If I can help an endearing woman watercolor artist/housewife, back in the late 1990's while working for Apple Enterprise Tech Support get Openstep 4.2 on a Toshiba Laptop with all the bells and whistles any 'smart' person with IT knowledge of hardware, device drivers and basic understandings of BIOS within the x86 realm should sure as hell know how to get Debian to install.

    God how hard is it to download the disk images, burn them and boot off of CD? It's self explanatory.

    And yes no distro seems to match even NeXTSTEP/Openstep's Installation process that now is part of OS X--that's a credit to the brilliance of the folks I as a peon was lucky to have bagels and cream cheese or playing foosball with (EOF Team were awesome players by the way)--but damn if you can't handle that for sure what hope is there for the general consumer to be able to install, outside of the RedHat world or SUSE world?

    I'm trying to figure out what's stopping you from downloading the latest Trolltech source, compiling it for OS X and using OS X's xfree86's Quartz optimized X Server, then either compile KDE from source yourself by changing some of the configuration flags, or seeing if there are available packages already via Fink.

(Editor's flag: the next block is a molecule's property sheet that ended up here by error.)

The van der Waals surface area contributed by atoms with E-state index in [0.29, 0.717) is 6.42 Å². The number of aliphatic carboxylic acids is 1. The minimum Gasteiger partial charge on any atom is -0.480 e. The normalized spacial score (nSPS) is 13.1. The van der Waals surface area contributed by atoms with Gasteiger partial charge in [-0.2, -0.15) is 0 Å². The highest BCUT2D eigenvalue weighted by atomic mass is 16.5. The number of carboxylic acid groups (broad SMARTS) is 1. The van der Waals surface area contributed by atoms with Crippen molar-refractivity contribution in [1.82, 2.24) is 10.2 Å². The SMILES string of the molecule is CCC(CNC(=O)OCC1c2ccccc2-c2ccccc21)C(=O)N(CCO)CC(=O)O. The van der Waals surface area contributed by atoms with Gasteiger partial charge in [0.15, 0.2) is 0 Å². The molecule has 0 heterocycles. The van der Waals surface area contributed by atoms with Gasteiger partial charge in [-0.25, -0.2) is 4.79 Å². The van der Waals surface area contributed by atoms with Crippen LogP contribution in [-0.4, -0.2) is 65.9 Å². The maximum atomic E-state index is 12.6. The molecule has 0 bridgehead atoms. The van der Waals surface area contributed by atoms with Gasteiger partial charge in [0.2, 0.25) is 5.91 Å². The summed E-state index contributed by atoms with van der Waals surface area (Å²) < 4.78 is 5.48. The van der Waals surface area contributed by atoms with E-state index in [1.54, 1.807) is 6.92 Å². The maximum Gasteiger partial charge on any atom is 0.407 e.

• Not hard at all (Score:2, Informative)

    by Anonymous Coward
    Debian is really a lot easier to install on an ibook than it is on x86 hardware. There's no fuss setting up XF86 or finding out about device drivers; all hardware is well known.
    Install Debian, grab the latest benh kernel if your ibook is less than a year old (I don't know whether older ones need it too), compile with the .config which comes with BenH's patch, and on you go.

    If you fail to get it right, a question on the debian-powerpc list is bound to get an answer within a few hours; the ibook is one of th